Idioms

Origin of here

before 900; Middle English; Old English hēr; cognate with German hier, Old Norse, Gothic hēr

Can be confused

hear here (see synonym study at hear)

Usage note

10. See there.

Word story

The very basic word here, a derivative of the Proto-Indo-European root ko-, ke-, kē(i)-, ki- “this, this here,” has so many relatives in so many Indo-European languages that it is hard to choose examples.
From ke-, Latin has cedo “gimme,” cēterus (from ce-eteros ) “the other, the rest of,” hic (from hic-ce ) “this, this here,” and ecce “look!” Greek has (e)keînos (from (e)ke-enos ) “that, that one (over there),” and ekeî “there, over there.” The variant ki- yields Latin cis “on this side of” (as in Gallia Cisalpina “Cisalpine Gaul,” that part of Italy in the Po Valley between the Alps and the Apennines, where Gauls lived).
In Germanic ki- becomes hi-, from which Old English has hē, his, him and the neuter pronoun hit (English he, his, him and it ), hire, the genitive and dative singular feminine pronoun (English her ), and heom, him, the dative plural of the third person pronoun, now the colloquial English ‘em. Old High German derives hiutu “this day, today” (German heute ). Hi- and the adverbial or locative suffix -r yields Gothic hēr, Old English hēr, and German hier.
Finally, Hittite has ki “this” and kinun “now.”
Dictionary.com Unabridged Based on the Random House Unabridged Dictionary, © Random House, Inc. 2019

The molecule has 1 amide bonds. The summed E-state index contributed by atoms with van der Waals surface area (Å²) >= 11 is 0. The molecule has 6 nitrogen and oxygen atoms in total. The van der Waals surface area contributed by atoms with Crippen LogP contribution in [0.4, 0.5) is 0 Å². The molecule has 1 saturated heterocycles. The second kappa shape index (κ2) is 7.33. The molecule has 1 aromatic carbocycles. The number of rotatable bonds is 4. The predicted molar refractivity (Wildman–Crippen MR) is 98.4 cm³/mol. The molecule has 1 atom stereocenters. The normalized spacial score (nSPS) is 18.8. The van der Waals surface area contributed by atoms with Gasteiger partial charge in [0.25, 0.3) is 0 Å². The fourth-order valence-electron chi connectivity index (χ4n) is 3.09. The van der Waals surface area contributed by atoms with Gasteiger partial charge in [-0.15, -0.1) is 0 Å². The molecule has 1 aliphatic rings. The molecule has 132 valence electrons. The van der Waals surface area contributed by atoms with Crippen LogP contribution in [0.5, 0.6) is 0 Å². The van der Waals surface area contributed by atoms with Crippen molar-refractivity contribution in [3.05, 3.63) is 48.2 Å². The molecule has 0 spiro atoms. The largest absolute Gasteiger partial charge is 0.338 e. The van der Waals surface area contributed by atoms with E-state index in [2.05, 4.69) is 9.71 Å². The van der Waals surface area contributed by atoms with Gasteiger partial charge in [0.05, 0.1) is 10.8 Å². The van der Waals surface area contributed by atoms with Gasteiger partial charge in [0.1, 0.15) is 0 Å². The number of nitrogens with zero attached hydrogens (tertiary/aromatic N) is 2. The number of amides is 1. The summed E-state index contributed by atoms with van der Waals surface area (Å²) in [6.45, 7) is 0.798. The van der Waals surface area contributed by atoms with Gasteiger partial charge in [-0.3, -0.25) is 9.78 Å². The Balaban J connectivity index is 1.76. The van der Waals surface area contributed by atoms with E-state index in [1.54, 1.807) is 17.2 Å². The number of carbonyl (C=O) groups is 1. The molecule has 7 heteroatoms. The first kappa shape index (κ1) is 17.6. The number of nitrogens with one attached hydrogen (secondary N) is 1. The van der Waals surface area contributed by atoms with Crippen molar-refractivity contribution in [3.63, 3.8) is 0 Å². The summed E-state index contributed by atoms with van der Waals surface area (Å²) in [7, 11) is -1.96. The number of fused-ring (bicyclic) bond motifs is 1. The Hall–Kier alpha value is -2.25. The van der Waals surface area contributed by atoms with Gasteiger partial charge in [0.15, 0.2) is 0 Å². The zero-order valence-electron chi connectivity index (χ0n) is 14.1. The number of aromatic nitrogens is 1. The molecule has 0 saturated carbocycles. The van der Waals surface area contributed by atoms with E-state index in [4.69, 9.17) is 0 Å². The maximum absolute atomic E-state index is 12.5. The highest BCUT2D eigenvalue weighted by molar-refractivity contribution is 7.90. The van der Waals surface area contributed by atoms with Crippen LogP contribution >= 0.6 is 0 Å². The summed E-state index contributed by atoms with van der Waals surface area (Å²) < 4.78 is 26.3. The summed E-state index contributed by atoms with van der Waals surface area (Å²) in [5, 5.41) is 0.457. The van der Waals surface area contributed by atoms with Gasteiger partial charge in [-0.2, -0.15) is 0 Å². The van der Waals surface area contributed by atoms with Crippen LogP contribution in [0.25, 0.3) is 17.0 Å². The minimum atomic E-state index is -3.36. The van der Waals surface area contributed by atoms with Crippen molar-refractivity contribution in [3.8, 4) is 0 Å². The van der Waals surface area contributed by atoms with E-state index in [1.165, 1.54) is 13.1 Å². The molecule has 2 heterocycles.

British Dictionary definitions for here's to (1 of 2)

here

/ (hɪə) /

adverb

noun

this placethey leave here tonight
here and now or the here and now the present time

Word Origin for here

Old English hēr; related to Old Norse hēr, Old High German hiar, Old Saxon hīr

British Dictionary definitions for here's to (2 of 2)

Here

/ (ˈjɪrə) /

interjection

Southern African an exclamation of surprise or dismay

Word Origin for Here

Afrikaans: Lord
Collins English Dictionary - Complete & Unabridged 2012 Digital Edition © William Collins Sons & Co. Ltd. 1979, 1986 © HarperCollins Publishers 1998, 2000, 2003, 2005, 2006, 2007, 2009, 2012

Idioms and Phrases with here's to (1 of 2)

here's to


One salutes someone or something. For example, Here's to Bill on his retirement, or Here's to the new project. This phrase, nearly always used as a toast to someone or something, is a shortening of here's a health to and has been so used since the late 1500s. Shakespeare had it in Romeo and Juliet (5:3): “Here's to my Love.”

Idioms and Phrases with here's to (2 of 2)

here


In addition to the idioms beginning with here

  • here and now
  • here and there
  • here goes
  • here today, gone tomorrow
  • here to stay

also see:

  • buck stops here
  • downhill all the way (from here)
  • have had it (up to here)
  • neither here nor there
  • same here
  • where do we go from here
The American Heritage® Idioms Dictionary Copyright © 2002, 2001, 1995 by Houghton Mifflin Harcourt Publishing Company. Published by Houghton Mifflin Harcourt Publishing Company.